Golda's Balcony

King Abdullah (1882-1951), the son of a Bedouin, worked closely with the British government, who appointed him Emir of Transjordan in 1922. A relative moderate regarding Zionism, he negotiated with Golda Meir in 1947 and 1948. In 1951, he was assassinated by a Palestinian nationalist.

David Ben-Gurion (1886-1973),
a Zionist pioneer and Israel’s first Prime Minister (1948-1963), turned the Histadrut from a trade union into a political and social institution; from it he formed the Israeli government in 1948. He was a key figure in Israeli politics until his death.

Moshe Dayan (1915-1977)
lost his eye on a mission behind Axis lines during WWII. In the 1950s and ’60s, Dayan directed most of Israel’s military successes. He resigned from the post of Defense Minister in 1974, following criticism for his too-cautious preparations before the Yom Kippur War.

David “Dado” Elazar (1925-1976)
fled to Palestine from the Nazis in 1940. One of the country’s greatest generals, Dado captured the Golan Heights in the Six Day War of 1967. As Meir’s Army Chief of Staff, he oversaw the Yom Kippur War effort, and resigned his position because of the heavy losses.

Simcha Dinitz (1930- ), an expert in foreign affairs, worked with Meir through the 1960s before she appointed him Ambassador to the United States in 1973. He remained in this post until 1978, when he was integral to the peace agreement formed between Israel and Egypt at Camp David.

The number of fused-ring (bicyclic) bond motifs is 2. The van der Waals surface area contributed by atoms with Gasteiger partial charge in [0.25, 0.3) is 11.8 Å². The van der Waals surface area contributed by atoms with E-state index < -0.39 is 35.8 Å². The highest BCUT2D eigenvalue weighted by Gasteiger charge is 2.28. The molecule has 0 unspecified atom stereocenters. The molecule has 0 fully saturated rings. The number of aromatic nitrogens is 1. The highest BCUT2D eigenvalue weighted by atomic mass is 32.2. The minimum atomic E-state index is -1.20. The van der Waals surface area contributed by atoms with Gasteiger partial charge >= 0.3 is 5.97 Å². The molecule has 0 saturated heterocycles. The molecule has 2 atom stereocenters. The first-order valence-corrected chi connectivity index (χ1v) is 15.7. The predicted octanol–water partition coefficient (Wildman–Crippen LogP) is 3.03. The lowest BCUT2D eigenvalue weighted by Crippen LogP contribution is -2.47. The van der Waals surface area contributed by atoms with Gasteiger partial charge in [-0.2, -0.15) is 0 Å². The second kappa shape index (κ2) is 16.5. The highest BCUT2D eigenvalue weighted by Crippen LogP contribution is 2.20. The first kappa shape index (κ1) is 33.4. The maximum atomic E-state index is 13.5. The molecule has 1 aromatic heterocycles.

Lou Kaddar was Golda Meir’s personal attaché when she joined the Israeli diplomatic corps to the Soviet Union. Her fluency in French proved invaluable on Golda’s diplomatic assignments. Although she retired in the early 1960s, she returned to her duties when Golda became Prime Minister.

Henry Kissinger (1923- )
, an expert in foreign policy and U.S. Secretary of State (1973-1977), helped to define the tone of Nixon’s presidency. His brokerage of the peaceful withdrawal of armies after the Yom Kippur War established a forum for the Israeli-Egyptian peace of the late ’70s.

Pope Paul VI (1897-1978), met with Golda Meir in January, 1973 to discuss peace efforts in the Middle East, and chastized her for her country’s “fierceness.” During his papacy, the Vatican favored a special international status for Jerusalem and Israeli holy places.
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